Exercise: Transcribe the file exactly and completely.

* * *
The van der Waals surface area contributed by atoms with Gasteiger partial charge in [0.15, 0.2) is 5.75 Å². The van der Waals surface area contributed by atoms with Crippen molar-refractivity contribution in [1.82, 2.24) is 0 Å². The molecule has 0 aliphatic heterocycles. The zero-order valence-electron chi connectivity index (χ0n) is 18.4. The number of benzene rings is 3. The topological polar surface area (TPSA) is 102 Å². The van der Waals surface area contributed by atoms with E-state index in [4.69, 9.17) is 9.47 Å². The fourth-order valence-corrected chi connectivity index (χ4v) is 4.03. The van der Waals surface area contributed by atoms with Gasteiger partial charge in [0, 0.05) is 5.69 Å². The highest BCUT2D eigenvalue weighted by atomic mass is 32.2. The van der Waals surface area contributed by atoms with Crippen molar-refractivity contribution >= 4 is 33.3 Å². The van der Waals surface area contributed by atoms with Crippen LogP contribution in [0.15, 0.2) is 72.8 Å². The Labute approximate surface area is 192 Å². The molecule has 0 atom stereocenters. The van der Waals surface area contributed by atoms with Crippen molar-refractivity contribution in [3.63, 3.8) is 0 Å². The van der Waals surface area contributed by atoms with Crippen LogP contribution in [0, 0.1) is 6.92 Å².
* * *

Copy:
The van der Waals surface area contributed by atoms with Gasteiger partial charge in [0.15, 0.2) is 5.75 Å². The van der Waals surface area contributed by atoms with Crippen molar-refractivity contribution in [1.82, 2.24) is 0 Å². The molecule has 0 aliphatic heterocycles. The zero-order valence-electron chi connectivity index (χ0n) is 18.4. The number of benzene rings is 3. The topological polar surface area (TPSA) is 102 Å². The van der Waals surface area contributed by atoms with E-state index in [4.69, 9.17) is 9.47 Å². The fourth-order valence-corrected chi connectivity index (χ4v) is 4.03. The van der Waals surface area contributed by atoms with Gasteiger partial charge in [0, 0.05) is 5.69 Å². The highest BCUT2D eigenvalue weighted by atomic mass is 32.2. The van der Waals surface area contributed by atoms with Crippen molar-refractivity contribution >= 4 is 33.3 Å². The van der Waals surface area contributed by atoms with Crippen LogP contribution in [0.15, 0.2) is 72.8 Å². The Labute approximate surface area is 192 Å². The molecule has 0 atom stereocenters. The van der Waals surface area contributed by atoms with Crippen molar-refractivity contribution in [3.63, 3.8) is 0 Å². The van der Waals surface area contributed by atoms with Crippen LogP contribution in [0, 0.1) is 6.92 Å².